9 Tips for Moms Dealing With Distance Learning This Year

Children and Teens

Maybe you looked forward to the beginning of the school year but then decided homeschool was best. Perhaps local district rules gave you no choice. 

If you’re a mom dealing with distance learning this year, you need all the help you can get. Here are nine tips to make this school year as successful and stress-free as possible. 

1. Stock Up 

Just because your child isn’t returning to the traditional classroom doesn’t mean they won’t need notebooks, pens and pencils. Keep an ongoing inventory of the basics and replace what you need as you go. 

You might need to modify your list somewhat. For example, your kiddos won’t need a lunchbox. However, that doesn’t mean they won’t want nutritious grab-and-go freezer goodies at mealtime — keep your prep work on point. 

2. Establish a Routine 

Remember how lost you felt when you first began telecommuting? What time should you start your workday, and what time was that meeting again? Your children wander likewise adrift without structure to their days. 

Establish a routine with a set start time for lessons, and ask your child questions like, “What subjects are you excited to learn more about today,” to get them going. At each day’s end, help them to write their assignments in their planners and adjust the time estimates for each project. 

3. Manage Expectations 

If you think, “Now that I’m around to supervise, my child will get straight A’s no matter what,” you might put undue pressure on your little one. This stress can backfire — they may start to hate their lessons and resist attending class. 

Instead, keep your expectations manageable. This principle goes for you, too. For example, you may need to ask for more flexible work hours, even if you also telecommute so that you can juggle homeschool with your career. Technical difficulties and internet interruptions can create headaches or opportunities to do other worthy activities — you ultimately decide. 

4. Attend Teacher Conferences

Teachers often rue conference night during typical school years because those parents they need to see most rarely appear. Please make every effort to attend — this evening is your opportunity to get your questions answered and provide insight into your child’s individual learning needs.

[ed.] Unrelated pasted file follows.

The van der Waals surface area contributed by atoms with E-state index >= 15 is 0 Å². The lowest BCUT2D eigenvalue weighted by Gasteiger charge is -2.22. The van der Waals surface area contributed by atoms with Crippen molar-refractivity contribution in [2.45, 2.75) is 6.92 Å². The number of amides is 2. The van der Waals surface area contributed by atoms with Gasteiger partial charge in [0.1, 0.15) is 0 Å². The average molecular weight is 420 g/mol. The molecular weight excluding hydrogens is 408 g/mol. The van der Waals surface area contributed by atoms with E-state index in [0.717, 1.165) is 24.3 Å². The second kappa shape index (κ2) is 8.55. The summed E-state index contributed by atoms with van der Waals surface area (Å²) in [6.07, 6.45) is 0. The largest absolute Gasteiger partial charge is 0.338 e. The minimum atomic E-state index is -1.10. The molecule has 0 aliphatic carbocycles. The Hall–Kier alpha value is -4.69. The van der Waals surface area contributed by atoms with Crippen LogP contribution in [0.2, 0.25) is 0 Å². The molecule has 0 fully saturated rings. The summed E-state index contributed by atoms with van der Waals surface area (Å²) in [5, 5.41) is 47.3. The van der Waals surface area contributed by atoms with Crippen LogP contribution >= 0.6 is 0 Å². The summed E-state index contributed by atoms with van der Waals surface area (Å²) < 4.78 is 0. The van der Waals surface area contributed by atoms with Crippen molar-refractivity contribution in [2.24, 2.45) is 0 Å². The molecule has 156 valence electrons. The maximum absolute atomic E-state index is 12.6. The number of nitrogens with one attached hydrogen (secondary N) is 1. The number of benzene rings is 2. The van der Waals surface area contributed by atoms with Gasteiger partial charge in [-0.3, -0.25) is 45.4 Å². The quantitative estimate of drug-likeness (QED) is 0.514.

What if you work during the allotted time? Many teachers have modified office hours for distance learning. Set an appointment where you can share factors in your home that might hinder your child’s progress. Collaborate with them to create meaningful enrichment activities to keep your learner engaged. 

5. Amass Online Resources

Even if you are a stay-at-home parent who devotes themselves to homeschool full-time, you shouldn’t answer every question your child has. Learning how to do independent research is a vital educational objective. 

However, that doesn’t mean you have to say, “figure it out,” and crush your child’s spirit. Instead, arm yourself with a collection of online resources that you can point them to when they get stuck. 

6. Observe in Moderation 

Homeschool offers you a birds’ eye view of your child’s classroom. You can pop in at any time merely by sticking your head in your little one’s bedroom doorway while they attend class. 

However, resist the urge to intervene unless something untoward occurs that you deem threatening. Depending on the technology used, your child’s teacher and classmate may see you standing there half-dressed or smoking something — not behaviors you want on public display. 

7. Give Adequate Breaks

If your child gets stuck on an essay, forcing them to stare at the screen until they complete it could backfire.  Learning should never be a punishment, and your child’s brain is a muscle. It can tire out, too. 

Instead, schedule your child breaks throughout the day. Make these resemble ordinary recess by getting them away from screens and into the fresh air whenever possible. A break sometimes boosts productivity by allowing your child to experience that “a-ha” moment while she’s busy playing tag in the backyard. 

8. Get Involved in Extracurriculars

Your child’s school likely canceled fall sports if they are returning to a homeschool schedule. However, many continue other extracurricular activities, such as the yearbook club. 

Encourage your child to get involved in these projects. Participation in extracurricular events can improve your little one’s chances of getting into their college of choice. If they decide to go through technical training instead, they can use the time to reconnect with classmates and ease loneliness. 

9. Reward Work Well Done 

Don’t forget the lessons learned from Behaviorism 101. If you want your children to persist in positive actions, you need to reward them for a job well done. Otherwise, they’ll figure, “what’s the point,” and start to slack. 

If your little one aces an exam or an essay, let them select dinner for the evening — even if that means they want mac & cheese again. Treat them to a weekend outing for a stellar report card and reward effort by giving them extra playtime if they successfully stay on task and avoid distractions during a live lecture. 

Moms, Deal With Distance Learning This Year With These 9 Tips 

If you are a busy mom, dealing with distance learning can present challenges. Make your homeschool experience more pleasant this year with the nine tips above. 

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About Author

Jennifer Landis

Jennifer Landis writes about parenting. She enjoys hanging out with her daughters drinking tea all day long. Tweet her cute baby photos @JenniferELandis or check out her latest posts on Mindfulness Mama.

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